We all associate creativity with painters, musicians, and chefs, but creativity isn't limited to the arts. Creativity in business is one of the most useful but infrequently trained and cultivated skills. The common belief that "you either have it or you don't" further hampers employees' efforts to increase their own creativity aptitude. According to the creative evangelist Denise Jacobs, "We're all powerful. We all have this creative power within us."

Art is the most common creative output we think of, but creativity shows up in everything we do-from marketing to personnel management to project management to unearthing additional resources. Exceptionally creative people find a way to get things done. Obstacles still exist, but they don't let those hurdles overwhelm the. Instead, they figure it out. And when they get stuck, they use these tactics to keep the ideas flowing.

  1. Think of creativity as a skill. With this mindset, you approach creativity as you would any other desirable business trait-as something you can train, grow, and strengthen. Toss out the belief that you either are or are not creative.
  2. Read a blog or business journal from another industry. The more specific material you seek out in this exercise, the better. We often focus (which is a good thing) on content specific to our familiar business problems or sector. Reading about how someone else is solving their problems might spark some ideas of your own. "Go to" sources for me include anything on infrastructure (engineering journals on construction or transportation), international aid or nonprofit groups, or education. Each of these industries is dramatically different from my own, but each faces massive challenges. They tend to think big and take bold positions on issues.
  3. Get out of the office (other wherever you typically work). A change of scenery can be really effective. Do you ever find yourself standing in line to board a plane and being struck with a fantastic idea that you have to type into your phone before it evaporates? Okay, maybe that's just me, but creative bursts like that happen when your surroundings are less familiar. New physical environs trigger you to think about things in different ways.
  4. Get input from a new or entry-level employee. Seeking input from someone who has just joined your organization gives you an as-of-yet uninfluenced opinion. New or junior-level employees are better able to honestly question "why" and "how" without years of baggage.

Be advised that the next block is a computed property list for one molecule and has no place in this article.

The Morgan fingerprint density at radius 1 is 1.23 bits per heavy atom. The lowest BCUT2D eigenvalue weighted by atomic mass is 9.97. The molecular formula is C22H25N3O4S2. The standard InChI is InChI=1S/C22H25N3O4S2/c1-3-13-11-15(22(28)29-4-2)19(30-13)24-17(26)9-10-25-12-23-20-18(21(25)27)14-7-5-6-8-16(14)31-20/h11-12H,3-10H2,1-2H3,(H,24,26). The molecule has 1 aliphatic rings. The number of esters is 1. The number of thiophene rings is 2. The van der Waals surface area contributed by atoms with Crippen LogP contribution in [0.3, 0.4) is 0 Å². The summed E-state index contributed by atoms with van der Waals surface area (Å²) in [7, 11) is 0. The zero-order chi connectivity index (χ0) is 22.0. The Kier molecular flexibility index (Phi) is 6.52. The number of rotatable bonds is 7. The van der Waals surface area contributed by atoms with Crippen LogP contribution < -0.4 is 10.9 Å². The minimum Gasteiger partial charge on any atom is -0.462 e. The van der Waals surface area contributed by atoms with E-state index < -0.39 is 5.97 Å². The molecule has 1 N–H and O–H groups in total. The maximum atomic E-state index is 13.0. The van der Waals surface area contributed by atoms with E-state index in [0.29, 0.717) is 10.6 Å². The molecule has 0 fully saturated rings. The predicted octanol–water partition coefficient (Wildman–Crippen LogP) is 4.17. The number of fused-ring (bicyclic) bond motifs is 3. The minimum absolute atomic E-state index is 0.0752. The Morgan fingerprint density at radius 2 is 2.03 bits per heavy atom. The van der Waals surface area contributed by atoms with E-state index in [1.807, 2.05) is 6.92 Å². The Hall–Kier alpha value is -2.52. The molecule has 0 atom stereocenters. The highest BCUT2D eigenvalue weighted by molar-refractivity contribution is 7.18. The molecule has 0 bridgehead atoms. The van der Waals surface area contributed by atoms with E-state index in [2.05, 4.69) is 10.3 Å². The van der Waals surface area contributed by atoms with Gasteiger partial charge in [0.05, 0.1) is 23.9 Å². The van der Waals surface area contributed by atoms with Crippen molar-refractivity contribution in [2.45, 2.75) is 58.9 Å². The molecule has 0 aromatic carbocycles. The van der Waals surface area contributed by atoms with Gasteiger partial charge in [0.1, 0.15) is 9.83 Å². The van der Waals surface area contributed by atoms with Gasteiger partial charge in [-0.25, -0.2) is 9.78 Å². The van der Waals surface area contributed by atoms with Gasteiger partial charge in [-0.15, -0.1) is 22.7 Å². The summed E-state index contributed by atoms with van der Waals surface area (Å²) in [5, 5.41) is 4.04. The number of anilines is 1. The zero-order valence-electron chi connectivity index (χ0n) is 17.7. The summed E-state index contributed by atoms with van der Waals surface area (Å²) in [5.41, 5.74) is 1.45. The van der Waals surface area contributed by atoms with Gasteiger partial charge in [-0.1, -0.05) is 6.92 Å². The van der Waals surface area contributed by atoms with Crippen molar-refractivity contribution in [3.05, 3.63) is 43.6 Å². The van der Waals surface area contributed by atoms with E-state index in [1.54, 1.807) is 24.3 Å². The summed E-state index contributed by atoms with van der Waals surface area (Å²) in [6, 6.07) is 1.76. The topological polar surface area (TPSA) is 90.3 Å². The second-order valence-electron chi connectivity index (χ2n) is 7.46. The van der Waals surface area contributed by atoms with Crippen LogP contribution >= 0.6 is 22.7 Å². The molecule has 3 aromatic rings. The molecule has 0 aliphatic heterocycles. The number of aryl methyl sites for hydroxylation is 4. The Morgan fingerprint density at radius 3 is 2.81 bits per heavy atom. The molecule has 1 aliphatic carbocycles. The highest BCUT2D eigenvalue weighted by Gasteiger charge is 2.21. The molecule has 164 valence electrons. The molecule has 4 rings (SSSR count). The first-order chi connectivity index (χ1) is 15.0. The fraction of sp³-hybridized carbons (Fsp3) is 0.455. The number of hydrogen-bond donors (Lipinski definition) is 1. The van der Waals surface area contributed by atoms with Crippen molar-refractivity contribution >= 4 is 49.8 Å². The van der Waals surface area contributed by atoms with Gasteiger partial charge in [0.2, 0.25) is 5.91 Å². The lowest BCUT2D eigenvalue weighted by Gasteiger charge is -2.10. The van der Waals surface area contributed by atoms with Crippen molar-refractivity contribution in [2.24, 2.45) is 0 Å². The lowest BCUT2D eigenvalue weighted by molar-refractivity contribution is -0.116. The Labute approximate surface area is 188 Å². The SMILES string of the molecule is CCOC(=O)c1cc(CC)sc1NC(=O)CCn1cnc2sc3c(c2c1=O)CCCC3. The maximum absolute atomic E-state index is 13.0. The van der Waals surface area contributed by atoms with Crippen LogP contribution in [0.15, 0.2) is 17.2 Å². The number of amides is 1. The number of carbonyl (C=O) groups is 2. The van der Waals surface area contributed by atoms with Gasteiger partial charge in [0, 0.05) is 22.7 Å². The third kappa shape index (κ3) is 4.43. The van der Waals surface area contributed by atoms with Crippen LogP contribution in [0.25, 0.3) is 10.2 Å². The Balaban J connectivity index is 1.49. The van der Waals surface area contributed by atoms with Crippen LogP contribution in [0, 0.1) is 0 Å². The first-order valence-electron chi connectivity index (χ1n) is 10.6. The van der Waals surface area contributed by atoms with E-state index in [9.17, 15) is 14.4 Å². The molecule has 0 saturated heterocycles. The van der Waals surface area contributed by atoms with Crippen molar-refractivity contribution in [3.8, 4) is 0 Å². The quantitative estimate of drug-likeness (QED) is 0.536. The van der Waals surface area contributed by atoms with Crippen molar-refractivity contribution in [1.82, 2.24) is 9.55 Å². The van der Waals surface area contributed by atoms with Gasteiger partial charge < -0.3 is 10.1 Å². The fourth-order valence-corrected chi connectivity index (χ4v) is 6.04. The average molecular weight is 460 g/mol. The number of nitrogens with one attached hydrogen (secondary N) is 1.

5. Stash away snippets of ideas. Sometimes creativity drips out in snippets of little ideas. You might not be sure, in the moment, how each element might solve your problem but don't lose the little ideas. I use a dictation app or e-mail myself little ideas as they are sparked. I gather those little ideas up into a central file and review them once a week or so to see what concepts and common threads emerge.
  6. Stop saying you're not creative. You are. And, you have the potential to be so much more creative if you believe it. Without fostering your creative side, you're limiting yourself and causing people to (often subconsciously) curb opportunities in which to engage you. No one wants that.

In the face of a tough problem, I frequently overhear someone self-assess and say, "I'm just not creative." This surprises me every time I hear it. You? I'm surprised how comfortable people seem to be judging themselves so harshly and openly in a business setting on what I consider to be a key skill. I can only assume for these individuals that creativity hasn't been explicitly called out as a desired strength. Otherwise, I can't imagine hearing someone say, "I'm just not smart... or decisive... or hardworking."

Creativity defined is the ability to thoughtfully combine multiple elements into something fresh and new. In Big Magic: Creative Living Beyond Fear, Elizabeth Gilvert says, "A creative life is an amplified life. It's a bigger life, a happier life, an expanded life, and a hell of a lot more interesting life. Living in this manner-continually and stubbornly bringing forth the jewels that are hidden within you-is a fine art, in and of itself."

Like everything else, creativity is a learned skill that becomes a trait when we nurture it and seek to grow it. Creativity has a number of siblings that are also worth nurturing in our professional lives, including the ability to innovate, the ability to create a vision, and resourcefulness.